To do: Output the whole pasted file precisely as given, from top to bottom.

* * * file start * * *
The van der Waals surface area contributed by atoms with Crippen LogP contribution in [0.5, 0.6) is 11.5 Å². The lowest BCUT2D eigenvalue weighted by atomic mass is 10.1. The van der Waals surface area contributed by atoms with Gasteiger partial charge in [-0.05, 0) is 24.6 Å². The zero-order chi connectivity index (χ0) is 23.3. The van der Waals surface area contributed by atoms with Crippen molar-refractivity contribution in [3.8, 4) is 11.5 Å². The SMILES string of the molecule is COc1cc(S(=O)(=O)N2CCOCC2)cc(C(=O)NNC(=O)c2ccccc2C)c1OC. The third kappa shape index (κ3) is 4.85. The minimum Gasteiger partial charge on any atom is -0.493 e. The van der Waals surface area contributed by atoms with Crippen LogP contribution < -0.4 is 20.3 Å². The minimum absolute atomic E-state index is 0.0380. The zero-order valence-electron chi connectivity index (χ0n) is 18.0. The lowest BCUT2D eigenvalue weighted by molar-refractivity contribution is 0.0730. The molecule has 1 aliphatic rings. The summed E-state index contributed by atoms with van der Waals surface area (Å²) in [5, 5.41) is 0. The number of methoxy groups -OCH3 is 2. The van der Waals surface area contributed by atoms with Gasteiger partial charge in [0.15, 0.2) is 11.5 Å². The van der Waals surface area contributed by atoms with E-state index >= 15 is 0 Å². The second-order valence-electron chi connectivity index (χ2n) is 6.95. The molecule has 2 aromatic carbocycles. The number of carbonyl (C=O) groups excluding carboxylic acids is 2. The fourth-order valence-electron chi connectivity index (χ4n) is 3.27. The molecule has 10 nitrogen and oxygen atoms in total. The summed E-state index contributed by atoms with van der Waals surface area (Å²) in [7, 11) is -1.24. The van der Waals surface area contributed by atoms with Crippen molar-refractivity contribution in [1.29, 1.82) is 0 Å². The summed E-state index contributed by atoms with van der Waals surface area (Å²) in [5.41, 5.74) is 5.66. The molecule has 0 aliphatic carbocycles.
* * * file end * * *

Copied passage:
The van der Waals surface area contributed by atoms with Crippen LogP contribution in [0.5, 0.6) is 11.5 Å². The lowest BCUT2D eigenvalue weighted by atomic mass is 10.1. The van der Waals surface area contributed by atoms with Gasteiger partial charge in [-0.05, 0) is 24.6 Å². The zero-order chi connectivity index (χ0) is 23.3. The van der Waals surface area contributed by atoms with Crippen molar-refractivity contribution in [3.8, 4) is 11.5 Å². The SMILES string of the molecule is COc1cc(S(=O)(=O)N2CCOCC2)cc(C(=O)NNC(=O)c2ccccc2C)c1OC. The third kappa shape index (κ3) is 4.85. The minimum Gasteiger partial charge on any atom is -0.493 e. The van der Waals surface area contributed by atoms with Crippen LogP contribution < -0.4 is 20.3 Å². The minimum absolute atomic E-state index is 0.0380. The zero-order valence-electron chi connectivity index (χ0n) is 18.0. The lowest BCUT2D eigenvalue weighted by molar-refractivity contribution is 0.0730. The molecule has 1 aliphatic rings. The summed E-state index contributed by atoms with van der Waals surface area (Å²) in [5, 5.41) is 0. The number of methoxy groups -OCH3 is 2. The van der Waals surface area contributed by atoms with Gasteiger partial charge in [0.15, 0.2) is 11.5 Å². The van der Waals surface area contributed by atoms with E-state index >= 15 is 0 Å². The second-order valence-electron chi connectivity index (χ2n) is 6.95. The molecule has 2 aromatic carbocycles. The number of carbonyl (C=O) groups excluding carboxylic acids is 2. The fourth-order valence-electron chi connectivity index (χ4n) is 3.27. The molecule has 10 nitrogen and oxygen atoms in total. The summed E-state index contributed by atoms with van der Waals surface area (Å²) in [7, 11) is -1.24. The van der Waals surface area contributed by atoms with Crippen molar-refractivity contribution in [1.29, 1.82) is 0 Å². The summed E-state index contributed by atoms with van der Waals surface area (Å²) in [5.41, 5.74) is 5.66. The molecule has 0 aliphatic carbocycles.